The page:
Rumors of New EU Sanctions Denied

Rumors of New EU Sanctions Denied

The Foreign Ministry dismissed as "inaccurate" rumors of new EU sanctions circulated by the Iranian media, triggered by the bloc's latest regular update of its non-nuclear sanctions list of Iranian people and entities.
"Describing the EU's move as a new sanctions measure is inaccurate," the ministry's spokesperson, Bahram Qasemi, wrote in a telegram message on Monday, as cited by ISNA.
The EU updated the listing of 23 people and 14 entities on its non-nuclear sanctions on Iran, reflecting amendments made to information provided by the UN.
"Those familiar with European Union's complex and multi-tiered bureaucracy are aware that decision-making in the EU is a complicated, lengthy and time-consuming process and the block does not take spontaneous decisions," Qasemi said.
"So, clearly, the EU has never considered imposing fresh sanctions on our country over the past month or the past three years. What has been promoted as a new EU sanctions by some domestic media is in fact a periodical update of a list of [non-nuclear] sanctions already in place on certain individuals and entities."
The European Union coordinated 18 months of negotiations between Iran and P5+1 (the US, Britain, France, China and Russia plus Germany), which led to the nuclear pact on July 14, 2015.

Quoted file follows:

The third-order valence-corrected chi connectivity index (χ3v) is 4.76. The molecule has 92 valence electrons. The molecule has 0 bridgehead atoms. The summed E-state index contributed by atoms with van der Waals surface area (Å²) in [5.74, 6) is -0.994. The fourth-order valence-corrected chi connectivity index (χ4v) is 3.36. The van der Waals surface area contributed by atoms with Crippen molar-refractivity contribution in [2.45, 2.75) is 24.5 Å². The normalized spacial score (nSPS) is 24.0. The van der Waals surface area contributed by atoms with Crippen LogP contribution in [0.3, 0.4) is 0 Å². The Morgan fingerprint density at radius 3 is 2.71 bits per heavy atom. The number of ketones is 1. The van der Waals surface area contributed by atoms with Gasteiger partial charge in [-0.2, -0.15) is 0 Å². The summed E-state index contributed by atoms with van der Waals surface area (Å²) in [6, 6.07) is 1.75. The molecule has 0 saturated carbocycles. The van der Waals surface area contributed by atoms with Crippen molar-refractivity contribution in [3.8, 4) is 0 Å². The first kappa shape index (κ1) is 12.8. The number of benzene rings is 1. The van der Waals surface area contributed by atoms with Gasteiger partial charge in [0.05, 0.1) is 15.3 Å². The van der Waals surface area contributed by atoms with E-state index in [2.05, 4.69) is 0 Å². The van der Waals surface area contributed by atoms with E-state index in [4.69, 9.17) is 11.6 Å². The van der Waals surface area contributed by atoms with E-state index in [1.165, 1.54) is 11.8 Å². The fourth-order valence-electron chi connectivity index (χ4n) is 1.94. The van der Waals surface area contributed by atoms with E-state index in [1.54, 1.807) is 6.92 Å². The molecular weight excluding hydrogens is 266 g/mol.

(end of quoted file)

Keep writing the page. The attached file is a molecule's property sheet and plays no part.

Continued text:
Under the high-profile agreement, Iran was granted relief from nuclear sanctions in return for time-bound limits on its nuclear program.
The rumors came despite the UN and EU envoys praising Iran's adherence to the deal's terms in a meeting of the UN Security Council as recently as last week.
Three months after the deal's conclusion, the EU issued a formal announcement to terminate its sanctions and the US, in a statement, committed to cancel the executive orders authorizing sanctions and cease the application of congressional sanctions.
EU and US measures did not formally take effect until January 16, 2016, when the International Atomic Energy Agency verified that Iran had put all the nuclear curbs in place.
That verification came in an assessment report of IAEA chief, Yukiya Amano, to its board of directors that marked the closure of the UN nuclear agency's probe into Tehran's nuclear past.  
Iran denies there is a military dimension to its nuclear program, saying it is exclusively for peaceful purposes. The Vienna-based agency is now tasked with monitoring the Islamic Republic's commitments. It has released seven reports so far, the latest in early June, documenting Iran's full compliance with the pact.


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